Thursday, November 24, 2011

PV has some merit

Yesterday I talked about the two worst alternatives to MMP in Saturday’s referendum: First Past the Post (FPP) and FPP’s fancy-dress cousin, Supplementary Member (SM). Today, in separate posts, I’ll talk about the two alternatives that have some merit. First up, Preferential Voting (PV).

The video above is the official explanatory video for the Preferential Voting system, also known as “Alternative Voting” and “Instant Run-Off Voting.” The video at bottom is CGPGrey’s explanation.

Preferential Voting is a vast improvement on FPP, but unlike SM, there’s no proportionality at all. The two main ways PV improves on FPP are that winners have majority support and it removes the spoiler effect. However, it’s only somewhat more likely to elect small party or independent candidates than is FPP.

It’s important to remember that PV is not intended to be proportional, but merely a fairer way of electing representatives. As such, it is a good replacement for FPP in places where proportional representation can’t be implemented, like the United States. If the US were to switch to PV, it’s probable that over time small party candidates could be elected, and it’s also likely that even candidates of the two main parties would be more representative and would pander less to their party base (this is especially true for Republicans).

By eliminating the spoiler effect, voters in PV can vote for the candidate they really want in their first preference without worrying that doing so might accidentally elect the candidate they least want. In PV, no vote is truly “wasted”, which is again different from FPP in which votes for minor party candidate are usually wasted votes.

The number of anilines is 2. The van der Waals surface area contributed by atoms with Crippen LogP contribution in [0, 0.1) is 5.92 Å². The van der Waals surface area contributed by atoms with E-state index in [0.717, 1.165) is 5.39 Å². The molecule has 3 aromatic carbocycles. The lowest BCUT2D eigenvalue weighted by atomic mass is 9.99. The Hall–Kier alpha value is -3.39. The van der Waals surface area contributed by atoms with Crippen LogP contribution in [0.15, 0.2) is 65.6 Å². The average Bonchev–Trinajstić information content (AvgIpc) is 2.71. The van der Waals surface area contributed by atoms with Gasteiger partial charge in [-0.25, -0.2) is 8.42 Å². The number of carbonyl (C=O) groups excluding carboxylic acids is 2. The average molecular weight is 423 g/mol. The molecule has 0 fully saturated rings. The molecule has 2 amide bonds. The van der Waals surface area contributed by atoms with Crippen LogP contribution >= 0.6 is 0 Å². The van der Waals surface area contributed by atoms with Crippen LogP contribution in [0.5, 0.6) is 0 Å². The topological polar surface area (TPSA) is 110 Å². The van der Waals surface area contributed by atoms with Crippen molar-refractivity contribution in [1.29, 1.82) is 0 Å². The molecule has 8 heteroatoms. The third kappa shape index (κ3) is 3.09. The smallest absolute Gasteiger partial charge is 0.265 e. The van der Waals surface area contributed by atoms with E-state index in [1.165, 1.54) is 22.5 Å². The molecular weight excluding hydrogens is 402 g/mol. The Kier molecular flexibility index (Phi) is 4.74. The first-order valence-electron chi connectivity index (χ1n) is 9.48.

Here in New Zealand, PV is no substitute for MMP—but they’re apples and oranges. In my perfect world, we would elect our electorate MPs using PV, while Parliament as a whole would be elected under MMP. To me, that would play to the strengths of both systems: The improvements PV makes to FPP are significant, and when combined with the proportionality of MMP, it would be a hugely fair, representative and democratic system.

But that’s not the question before us, and, dealing only with the one that is, I would not choose PV to replace MMP, which is a vastly superior system because of its proportionality. That leaves only one other possible alternative, and that’s in my next post on voting systems.

But, still, I’m voting to Keep MMP.

For official information on the referendum, go to www.referendum.org.nz
For information from the campaign to Keep MMP, go to www.keepmmp.org.nz

1 comment:

Roger Owen Green said...

Because the US DOES have districts, this would be my choice, if it were offered in the US.

As noted, MMP has ZERO chance in the US. This is at least incrementally better.